Soso Jughashvili: Stalin's name when he was younger. Soso is what many students will say I ask them how they are doing.
Teacher: How are you? Student: Oh just a Soso. Teacher: Just a Soso Jughashvili?
You better not fret. You better not cry. You better not pout. I am telling you why! Soso Jughashvili is coming to town! He knows when you've been disloyal. He's got agents everywhere. So you better be good or else there will be a late night knocky knock knock.
From my cousin, who I mentioned has nine children, I got an email announcing that Little Evelyn Rose has arrived. So, that's number ten for her.
Good on her for having so many children. But I do have a couple of jokes I want to make. First, my cousin produces children the way Wuxi builds shopping malls. Second, she has almost as many children as Soso Jughashvili had produced bastards.
Contemplating a Wuxi sky dulled with smog I have to ask why any foreigner would want to live in Wuxi. I'd say for the isolation.
I will come out and admit it. If I see people I know as I make my way around Wuxi, my instinct to avoid them.
If I was a betting man, I would say that Hilary Clinton will be the next President of the United States. Too many voters in America are stupid these days (They re-elected Obama is proof of this contention) and the Republicans, the stupid party, will not take advantage of the fact that Hilary is so obviously unaccomplished and devious.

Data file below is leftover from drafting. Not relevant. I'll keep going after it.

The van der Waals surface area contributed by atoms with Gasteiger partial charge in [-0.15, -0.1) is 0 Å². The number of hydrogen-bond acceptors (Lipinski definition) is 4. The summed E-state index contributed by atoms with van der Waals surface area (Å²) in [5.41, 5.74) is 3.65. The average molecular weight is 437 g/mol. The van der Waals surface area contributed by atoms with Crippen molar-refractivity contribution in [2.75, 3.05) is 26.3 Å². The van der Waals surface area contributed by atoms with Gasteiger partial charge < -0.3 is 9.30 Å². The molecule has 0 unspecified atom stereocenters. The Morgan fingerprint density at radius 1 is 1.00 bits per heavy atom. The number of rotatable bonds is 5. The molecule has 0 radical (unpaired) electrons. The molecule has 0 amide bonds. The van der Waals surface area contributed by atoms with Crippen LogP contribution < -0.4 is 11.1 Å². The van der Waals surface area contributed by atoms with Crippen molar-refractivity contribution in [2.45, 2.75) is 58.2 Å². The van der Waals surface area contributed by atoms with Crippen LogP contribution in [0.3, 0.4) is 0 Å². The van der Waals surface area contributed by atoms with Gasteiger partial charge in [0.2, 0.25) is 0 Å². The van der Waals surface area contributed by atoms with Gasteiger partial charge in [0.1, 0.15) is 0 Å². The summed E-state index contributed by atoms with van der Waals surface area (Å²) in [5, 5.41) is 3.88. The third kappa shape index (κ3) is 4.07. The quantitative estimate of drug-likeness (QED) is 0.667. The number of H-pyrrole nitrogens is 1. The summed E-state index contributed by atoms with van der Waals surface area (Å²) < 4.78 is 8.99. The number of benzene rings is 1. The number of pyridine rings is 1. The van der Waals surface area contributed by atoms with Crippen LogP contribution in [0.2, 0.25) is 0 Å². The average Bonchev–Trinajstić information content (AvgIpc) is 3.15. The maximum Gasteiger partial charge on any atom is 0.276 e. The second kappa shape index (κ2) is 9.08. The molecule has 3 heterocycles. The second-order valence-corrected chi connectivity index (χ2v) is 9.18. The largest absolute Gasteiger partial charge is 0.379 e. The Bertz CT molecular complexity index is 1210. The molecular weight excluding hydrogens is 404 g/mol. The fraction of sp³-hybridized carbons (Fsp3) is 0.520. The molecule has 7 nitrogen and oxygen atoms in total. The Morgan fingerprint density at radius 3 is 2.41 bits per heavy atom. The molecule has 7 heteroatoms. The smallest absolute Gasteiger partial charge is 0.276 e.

Words I would use to describe Bill Clinton: pervert, pedaphile, rapist, liar, politician.
Words I would use to describe Hilary: liar, cuckoldess, unaccomplished.
Briefly visiting the Toys R Us in the Hui Ju Mall, I got a copy of the 1/15 to 6/15 Chinese Lego catalogue and immediately brought it to Tony. As I expected, he was enthralled with it. He was, in fact, so enthralled that Jenny complained, the next morning, that he wouldn't eat his breakfast because he was so intently studying the catalgue
I am have been binge-reading Stalin, Volume 1 by Stephen Kotkin. A good book though it sometimes talks too much of the history of the time while not focusing so much on what Stalin was doing at the time. The author has pointed out that Stalin's rise to power was as remarkable as Hitler's. Hitler at one point in his life was living in penury, making money as a street painter in Vienna. Stalin, for his part, never possessed a real job for an appreciable length of time. After he left the seminary where he was a student, Stalin was basically a revolutionary and a thug. With no qualifications or any practical experience of everyday life, he became more powerful than the Tsars who had reigned Russia for three hundred years.
That the Bolsheviks ever got so much power was a result of their ruthlessness and a lot of luck. Some of their opponents lost their nerve at crucial moments when they could have easily rid themselves of the Bolsheviks. Thinking of the ruthlessness, I can understand why Pinochet did what he did in toppling the Marxist Allende who had been courting the likes of Fidel Castro. Pinochet pre-empted a civil war that would have resulted in a greater loss of life than the few thousands leftists he did kill.
In this blog, I mentioned my surprise at reading about the Russian exiles belief that the Russian revolution was the result of "Jewish brains, Russian stupidity and Latvian Rifles." With my previously very superficial knowledge of the Russian Revolution, which this Stalin biography is helping to rid me of, I would have understood the role that the first two parts, of the triplet mentioned, had played in that event, and been mystified by the third. But I understand the third reference now. The Latvian Rifles were a military unit, comprised of Latvians, who guarded the Bolshevik leadership during the early part of the Russian Revolution where anarchy truly reigned. Without the protection of these Latvians, the Bolsheviks could easily have been destroyed by the other factions.